How reliable are your spare parts for critical equipment at your plant? When a critical piece of equipment comes down for scheduled or unscheduled maintenance, proper organization of your spare parts and related tools can reduce downtime by up to 50%. By setting up a best-in-class spare-parts process, the savings from a single repair job can pay for the entire program within your facility.
Most plants have critical-equipment spare parts, but the overall process of receiving, storage, and replenishment is generally not a priority for the organization. This philosophy results in the organization becoming reactive during both scheduled and unscheduled outages. This article provides a method of gaining control of your critical spare parts. First, this article reviews the costs associated with an inadequate spare-parts system and outlines how to determine which pieces of your equipment are critical in order to define the required spare parts needed in the warehouse to repair the identified items. (It is important to integrate this process into your computerized maintenance management system, or CMMS).
The second part of the article describes the process for kitting the parts, replenishing the kits after use, and returning kits to their proper place in the warehouse, and covers storage of specialty tools and the use and repair of oversize parts.
Note: This article does not cover the process of kitting for routine preventive and corrective maintenance as part of a maintenance management system. Instead, the focus is on critical equipment repairs and how to use a detailed, stringent process to provide faster, better quality, and lower-cost repairs on such equipment.
What parts to stock and how to store them
First, decide which parts, if any, you are going to stock in your warehouse and list them in the CMMS. To do this, you need to have an accurate asset register with a rigorous criticality assessment of each piece of equipment. This will help you focus on the equipment that really matters. You will also need to develop a repair philosophy to determine the following:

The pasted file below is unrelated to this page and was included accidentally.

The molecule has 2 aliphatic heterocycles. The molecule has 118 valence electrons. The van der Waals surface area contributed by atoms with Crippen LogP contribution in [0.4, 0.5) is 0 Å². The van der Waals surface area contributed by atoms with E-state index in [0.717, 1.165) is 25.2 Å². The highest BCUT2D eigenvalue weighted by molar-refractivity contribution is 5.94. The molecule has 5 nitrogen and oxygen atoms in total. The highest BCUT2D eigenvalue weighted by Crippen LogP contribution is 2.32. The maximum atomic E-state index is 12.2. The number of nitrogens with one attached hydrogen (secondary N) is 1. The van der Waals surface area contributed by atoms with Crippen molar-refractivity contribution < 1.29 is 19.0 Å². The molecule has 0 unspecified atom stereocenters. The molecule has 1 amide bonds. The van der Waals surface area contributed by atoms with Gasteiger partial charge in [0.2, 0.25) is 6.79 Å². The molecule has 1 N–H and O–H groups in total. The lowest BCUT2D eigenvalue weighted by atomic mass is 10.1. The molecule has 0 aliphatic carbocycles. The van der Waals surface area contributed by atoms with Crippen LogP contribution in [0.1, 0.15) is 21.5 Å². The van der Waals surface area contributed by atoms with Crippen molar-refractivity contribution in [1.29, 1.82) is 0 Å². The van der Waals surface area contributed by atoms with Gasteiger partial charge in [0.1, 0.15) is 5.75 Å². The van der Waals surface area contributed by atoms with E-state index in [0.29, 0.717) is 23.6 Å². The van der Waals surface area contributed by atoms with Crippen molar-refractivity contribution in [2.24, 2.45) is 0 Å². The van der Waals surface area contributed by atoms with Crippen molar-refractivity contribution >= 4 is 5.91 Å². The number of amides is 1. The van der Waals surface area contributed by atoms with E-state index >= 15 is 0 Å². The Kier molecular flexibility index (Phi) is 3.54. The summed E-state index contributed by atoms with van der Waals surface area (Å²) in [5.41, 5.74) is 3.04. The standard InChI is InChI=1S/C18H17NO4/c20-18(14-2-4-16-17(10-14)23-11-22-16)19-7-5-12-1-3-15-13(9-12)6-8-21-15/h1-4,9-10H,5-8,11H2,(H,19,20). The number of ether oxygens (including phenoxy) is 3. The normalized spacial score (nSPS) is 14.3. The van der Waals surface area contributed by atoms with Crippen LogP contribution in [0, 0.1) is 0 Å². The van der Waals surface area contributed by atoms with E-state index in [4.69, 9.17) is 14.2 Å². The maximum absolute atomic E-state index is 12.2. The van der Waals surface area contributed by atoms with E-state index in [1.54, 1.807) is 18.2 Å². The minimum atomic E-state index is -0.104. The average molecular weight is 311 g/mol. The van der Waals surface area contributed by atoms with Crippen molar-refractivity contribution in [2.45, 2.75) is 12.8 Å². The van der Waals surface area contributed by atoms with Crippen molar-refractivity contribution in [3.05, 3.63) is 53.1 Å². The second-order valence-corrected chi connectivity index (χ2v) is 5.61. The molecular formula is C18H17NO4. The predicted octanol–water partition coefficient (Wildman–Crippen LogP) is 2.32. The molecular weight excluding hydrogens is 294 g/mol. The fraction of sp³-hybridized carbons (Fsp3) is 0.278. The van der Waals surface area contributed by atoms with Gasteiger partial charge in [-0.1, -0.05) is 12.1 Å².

- Will the equipment be repaired on-site or off-site using your own personnel?
- Will the equipment be repaired on-site or off-site using a contractor or vendor?
- Who will develop bills of materials (BOMs) for stock and nonstock parts?
- How will quality assurance/quality control (QA/QC) be done on parts?
With the criticality review and repair philosophy in place, you can then inventory the spare parts in the warehouse, including performing a QA/QC assessment of the stocked parts. General issues found in warehouses include:
- Parts are rusted or damaged.
- Used parts are returned to the warehouse to be used as “new” parts.
- Parts are not found in the warehouse or are located elsewhere.
- Parts are not fit for purpose (bar stock passed off as reciprocating compressor connecting rods).
After confirming that the current spare parts are fit for service, review the BOM to ensure there are enough parts to complete a repair under a creditable-failure event. With this “creditable failure” criterion, you don’t have to provide complete spares for every piece of equipment or every machine part, but rather only the parts that will most likely be needed to keep critical equipment running.
Stocking spare parts in a warehouse is not enough, however. If quality parts are purchased and then stored in a warehouse without care, the parts may be hard to find or may not be usable once located, resulting in extended downtime and higher repair costs.
Stocking spare parts is usually contrary to the goals of the accounting department or the warehouse team, who wish to keep their inventory value as low as possible for budgetary and tax purposes. In fact, some warehouses have a policy to delete from stock any inventory that has not been used in three or four years.
Some critical parts and equipment, such as compressors, may not be used for five to 10 years, but when the part is needed, the cost of not having it or having to expedite it can be 10 to 100 times the cost of stocking and paying tax on the part. Among the cost implications:
- Being forced to use non-OEM parts because of the required fast turnaround can lead to potential issues with quality and the ability to meet design conditions.
- Expedited parts have a higher potential for error compared with those sent via standard delivery, potentially resulting in reduced reliability.
- Extended equipment downtimes while searching for parts in the warehouse or other locations or while waiting for parts to be delivered results in lost production, which can be millions of dollars.